The Consensual Relationships Policy Committee has undertaken a long overdue revision of Cornell’s policies on romantic and sexual relations between faculty and students. These relations are fraught because of differences in power and experience, because they can involve serious conflicts of interest and because they can have disruptive effects on the functioning of and climate within our professional workplaces.
However, there is another class of romantic and sexual relations that seems similarly fraught — in kind if not in degree — that has received almost no discussion: those between graduate students within the same department or workplace.
Graduate school provides a transition between young adulthood and full professional stature, and graduate students mature enormously over the course of their studies. Before graduating they may participate in many of the professional functions of faculty, including undergraduate teaching, training and supervising new graduate and undergraduate students, evaluating students and writing recommendation letters, managing collaborations, and writing and reviewing manuscripts and proposals. This is especially true in large research groups, where an overworked and distracted professor may be at the apex of a complex hierarchy of students and postdoctoral associates.
Despite this professional trajectory, when it comes to romantic and sexual relations, for graduate students the current (unwritten) policy is: anything goes.
Dating within the same research group, within one’s department or academic unit, within collaborations and between students with large differences in age and experience are all fair game. Suppose A and B, new graduate students, join a research group, and are to be trained by senior graduate student C. Now C starts dating A. Can B expect the same professional attention to his or her development from C? How will the professional development of A and B be impacted if A and C break up? Professor X hires a new student D, who previously dated her student E, but is now dating F in the lab next door. How will this impact D and E’s ability to deliver on their professional responsibilities to their professor and to the federal agencies (and taxpayers) that are supporting their graduate studies?
In an online discussion board, one graduate student notes that “it’s sort of a pain in the ass for everyone else to not be able to go into their workplace without getting sucked into someone else’s personal life.” Possible relationship scenarios are as varied as episodes of Grey’s Anatomy, and few have positive consequences for the professional workplace we should strive to achieve at Cornell.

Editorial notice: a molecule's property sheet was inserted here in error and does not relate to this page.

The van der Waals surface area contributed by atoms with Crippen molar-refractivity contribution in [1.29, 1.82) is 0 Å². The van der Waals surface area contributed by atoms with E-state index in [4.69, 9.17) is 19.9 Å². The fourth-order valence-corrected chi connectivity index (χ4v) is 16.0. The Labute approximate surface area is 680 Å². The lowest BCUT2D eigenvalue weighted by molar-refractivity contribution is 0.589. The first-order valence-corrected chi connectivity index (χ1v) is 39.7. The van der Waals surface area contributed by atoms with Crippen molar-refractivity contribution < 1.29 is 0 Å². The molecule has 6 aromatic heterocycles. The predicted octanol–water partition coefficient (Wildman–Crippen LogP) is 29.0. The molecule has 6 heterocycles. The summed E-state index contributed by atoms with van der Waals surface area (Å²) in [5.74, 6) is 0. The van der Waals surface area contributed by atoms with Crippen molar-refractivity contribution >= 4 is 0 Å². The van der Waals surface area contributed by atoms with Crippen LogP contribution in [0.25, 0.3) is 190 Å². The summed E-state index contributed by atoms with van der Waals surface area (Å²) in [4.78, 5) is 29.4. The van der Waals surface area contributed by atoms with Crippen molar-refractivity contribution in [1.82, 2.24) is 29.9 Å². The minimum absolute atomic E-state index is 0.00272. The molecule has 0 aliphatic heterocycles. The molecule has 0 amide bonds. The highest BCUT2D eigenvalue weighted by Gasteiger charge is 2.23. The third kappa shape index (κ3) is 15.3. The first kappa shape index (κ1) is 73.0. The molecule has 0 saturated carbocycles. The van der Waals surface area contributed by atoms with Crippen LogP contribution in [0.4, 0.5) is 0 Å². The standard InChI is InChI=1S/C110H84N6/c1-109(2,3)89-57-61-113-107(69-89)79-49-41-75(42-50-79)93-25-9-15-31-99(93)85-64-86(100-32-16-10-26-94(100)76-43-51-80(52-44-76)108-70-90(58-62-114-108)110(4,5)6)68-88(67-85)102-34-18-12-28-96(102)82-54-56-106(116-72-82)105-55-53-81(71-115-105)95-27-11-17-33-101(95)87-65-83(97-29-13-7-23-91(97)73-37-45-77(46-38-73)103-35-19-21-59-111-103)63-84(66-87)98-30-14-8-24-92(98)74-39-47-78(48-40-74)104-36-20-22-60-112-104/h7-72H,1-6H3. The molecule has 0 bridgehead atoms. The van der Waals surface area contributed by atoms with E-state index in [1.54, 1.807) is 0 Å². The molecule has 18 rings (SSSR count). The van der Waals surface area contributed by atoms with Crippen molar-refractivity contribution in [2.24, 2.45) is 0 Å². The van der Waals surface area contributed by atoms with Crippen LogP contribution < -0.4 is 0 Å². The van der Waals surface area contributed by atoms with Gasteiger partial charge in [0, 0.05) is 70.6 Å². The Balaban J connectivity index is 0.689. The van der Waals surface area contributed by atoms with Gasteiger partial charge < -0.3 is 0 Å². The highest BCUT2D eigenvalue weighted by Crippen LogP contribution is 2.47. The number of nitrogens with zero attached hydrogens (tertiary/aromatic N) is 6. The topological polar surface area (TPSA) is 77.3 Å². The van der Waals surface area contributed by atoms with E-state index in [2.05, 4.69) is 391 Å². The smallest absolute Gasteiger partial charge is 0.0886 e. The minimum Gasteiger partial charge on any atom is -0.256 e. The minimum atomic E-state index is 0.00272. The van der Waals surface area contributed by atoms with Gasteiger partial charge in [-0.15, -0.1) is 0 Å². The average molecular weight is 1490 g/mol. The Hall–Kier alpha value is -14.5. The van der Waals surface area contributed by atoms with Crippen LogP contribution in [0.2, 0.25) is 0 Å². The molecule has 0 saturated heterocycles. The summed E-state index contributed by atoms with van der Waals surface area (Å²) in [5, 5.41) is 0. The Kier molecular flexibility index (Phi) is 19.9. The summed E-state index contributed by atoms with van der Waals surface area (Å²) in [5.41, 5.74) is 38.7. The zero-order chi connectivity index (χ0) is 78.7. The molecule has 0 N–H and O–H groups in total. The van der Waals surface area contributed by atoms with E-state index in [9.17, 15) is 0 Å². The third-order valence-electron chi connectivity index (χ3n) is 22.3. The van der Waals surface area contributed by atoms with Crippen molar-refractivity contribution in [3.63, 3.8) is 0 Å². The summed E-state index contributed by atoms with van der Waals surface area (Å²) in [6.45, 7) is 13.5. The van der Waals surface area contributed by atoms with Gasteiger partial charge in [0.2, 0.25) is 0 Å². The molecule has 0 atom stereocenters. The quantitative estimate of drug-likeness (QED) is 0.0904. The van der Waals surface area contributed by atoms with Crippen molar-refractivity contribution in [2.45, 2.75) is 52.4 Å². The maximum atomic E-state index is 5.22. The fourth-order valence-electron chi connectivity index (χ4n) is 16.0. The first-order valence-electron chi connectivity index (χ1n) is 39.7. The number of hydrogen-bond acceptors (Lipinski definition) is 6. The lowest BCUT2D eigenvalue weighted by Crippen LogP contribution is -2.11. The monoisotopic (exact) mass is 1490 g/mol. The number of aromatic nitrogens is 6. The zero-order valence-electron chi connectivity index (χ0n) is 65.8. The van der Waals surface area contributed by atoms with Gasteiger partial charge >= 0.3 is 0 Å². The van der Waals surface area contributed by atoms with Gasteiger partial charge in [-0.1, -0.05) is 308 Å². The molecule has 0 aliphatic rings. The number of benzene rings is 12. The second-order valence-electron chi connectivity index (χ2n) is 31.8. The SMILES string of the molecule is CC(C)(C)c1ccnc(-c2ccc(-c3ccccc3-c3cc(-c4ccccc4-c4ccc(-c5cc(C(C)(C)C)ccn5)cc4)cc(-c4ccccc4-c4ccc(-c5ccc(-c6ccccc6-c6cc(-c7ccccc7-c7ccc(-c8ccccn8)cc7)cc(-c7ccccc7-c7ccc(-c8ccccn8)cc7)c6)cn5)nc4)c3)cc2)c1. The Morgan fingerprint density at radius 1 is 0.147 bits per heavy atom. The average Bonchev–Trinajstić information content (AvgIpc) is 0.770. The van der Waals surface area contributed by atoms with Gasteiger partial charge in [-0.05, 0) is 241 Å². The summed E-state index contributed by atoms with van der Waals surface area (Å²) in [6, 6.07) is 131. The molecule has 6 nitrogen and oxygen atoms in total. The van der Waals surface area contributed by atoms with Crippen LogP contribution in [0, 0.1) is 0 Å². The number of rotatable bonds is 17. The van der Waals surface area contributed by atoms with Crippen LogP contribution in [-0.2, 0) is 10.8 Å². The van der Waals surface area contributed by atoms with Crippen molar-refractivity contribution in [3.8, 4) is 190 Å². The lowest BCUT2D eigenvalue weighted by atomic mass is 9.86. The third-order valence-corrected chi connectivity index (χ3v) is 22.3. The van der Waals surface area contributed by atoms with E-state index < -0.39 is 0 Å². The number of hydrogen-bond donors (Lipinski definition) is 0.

Of course, graduate school is a time when many people meet their (first) spouse, and there are many examples of successful long-term relationships forged by graduate students in the same group or department (just as there are many successful long-term relationships between faculty and their students). When the resolution of these dual-career situations involves placing both in the same department or workplace, the conflicts of interest and complications to workplace dynamics invariably follow.
The problems caused by graduate student dating within the workplace may be especially severe in fields with large gender imbalances. Those of the minority gender can be subject to extreme social pressure, ranging from being invited to every party and asked to join every study group, to frequent unwanted advances from the lonely or emotionally underdeveloped, to sexual harassment, all accompanied by workplace gossip.
Learning to manage these complex social interactions may be good preparation for future leadership positions. But our cognitive capacities are finite, and the cognitive load imposed by a workplace dating culture must interfere with learning and growth that many consider more salient to their professional futures.
Former U.S. District Attorney Mary Jo White, in her report on accusations of sexual misconduct by University of Rochester Professor Florian Jaeger, noted that “Jaeger struggled to change his behavior after graduating from student to professor and ‘unquestionably blurred the lines between his professional and social spheres.’”
Isn’t it time we helped our graduate students to sharpen these lines?
Robert Thorne is a professor of physics in the College of Arts and Sciences. Comments may be submitted to email@example.com. Guest Room runs periodically this semester.